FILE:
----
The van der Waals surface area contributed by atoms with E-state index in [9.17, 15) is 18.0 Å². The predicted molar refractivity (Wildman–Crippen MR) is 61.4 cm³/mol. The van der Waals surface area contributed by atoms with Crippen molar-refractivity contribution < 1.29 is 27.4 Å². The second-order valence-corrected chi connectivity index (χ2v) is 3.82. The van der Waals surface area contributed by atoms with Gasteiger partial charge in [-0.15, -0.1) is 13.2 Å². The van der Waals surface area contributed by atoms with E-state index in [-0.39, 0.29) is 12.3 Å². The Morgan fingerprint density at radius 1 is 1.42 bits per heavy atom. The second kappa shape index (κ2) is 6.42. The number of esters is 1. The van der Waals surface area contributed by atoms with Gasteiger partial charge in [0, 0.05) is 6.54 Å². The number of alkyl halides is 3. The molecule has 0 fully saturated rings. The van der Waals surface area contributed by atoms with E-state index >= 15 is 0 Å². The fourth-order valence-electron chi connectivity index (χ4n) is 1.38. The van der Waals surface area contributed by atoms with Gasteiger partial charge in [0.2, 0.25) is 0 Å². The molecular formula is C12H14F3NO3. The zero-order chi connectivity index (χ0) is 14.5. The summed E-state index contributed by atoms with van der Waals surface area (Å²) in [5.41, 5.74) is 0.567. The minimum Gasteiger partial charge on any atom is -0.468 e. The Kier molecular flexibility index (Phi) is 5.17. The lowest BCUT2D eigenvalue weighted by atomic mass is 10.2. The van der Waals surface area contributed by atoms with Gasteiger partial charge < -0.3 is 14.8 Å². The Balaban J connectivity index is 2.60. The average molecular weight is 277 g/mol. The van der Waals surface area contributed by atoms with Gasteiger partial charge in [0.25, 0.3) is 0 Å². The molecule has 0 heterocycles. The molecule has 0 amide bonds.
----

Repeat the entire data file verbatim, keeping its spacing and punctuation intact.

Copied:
The van der Waals surface area contributed by atoms with E-state index in [9.17, 15) is 18.0 Å². The predicted molar refractivity (Wildman–Crippen MR) is 61.4 cm³/mol. The van der Waals surface area contributed by atoms with Crippen molar-refractivity contribution < 1.29 is 27.4 Å². The second-order valence-corrected chi connectivity index (χ2v) is 3.82. The van der Waals surface area contributed by atoms with Gasteiger partial charge in [-0.15, -0.1) is 13.2 Å². The van der Waals surface area contributed by atoms with E-state index in [-0.39, 0.29) is 12.3 Å². The Morgan fingerprint density at radius 1 is 1.42 bits per heavy atom. The second kappa shape index (κ2) is 6.42. The number of esters is 1. The van der Waals surface area contributed by atoms with Gasteiger partial charge in [0, 0.05) is 6.54 Å². The number of alkyl halides is 3. The molecule has 0 fully saturated rings. The van der Waals surface area contributed by atoms with E-state index >= 15 is 0 Å². The fourth-order valence-electron chi connectivity index (χ4n) is 1.38. The van der Waals surface area contributed by atoms with Gasteiger partial charge in [0.2, 0.25) is 0 Å². The molecular formula is C12H14F3NO3. The zero-order chi connectivity index (χ0) is 14.5. The summed E-state index contributed by atoms with van der Waals surface area (Å²) in [5.41, 5.74) is 0.567. The minimum Gasteiger partial charge on any atom is -0.468 e. The Kier molecular flexibility index (Phi) is 5.17. The lowest BCUT2D eigenvalue weighted by atomic mass is 10.2. The van der Waals surface area contributed by atoms with Gasteiger partial charge < -0.3 is 14.8 Å². The Balaban J connectivity index is 2.60. The average molecular weight is 277 g/mol. The van der Waals surface area contributed by atoms with Gasteiger partial charge in [0.25, 0.3) is 0 Å². The molecule has 0 heterocycles. The molecule has 0 amide bonds.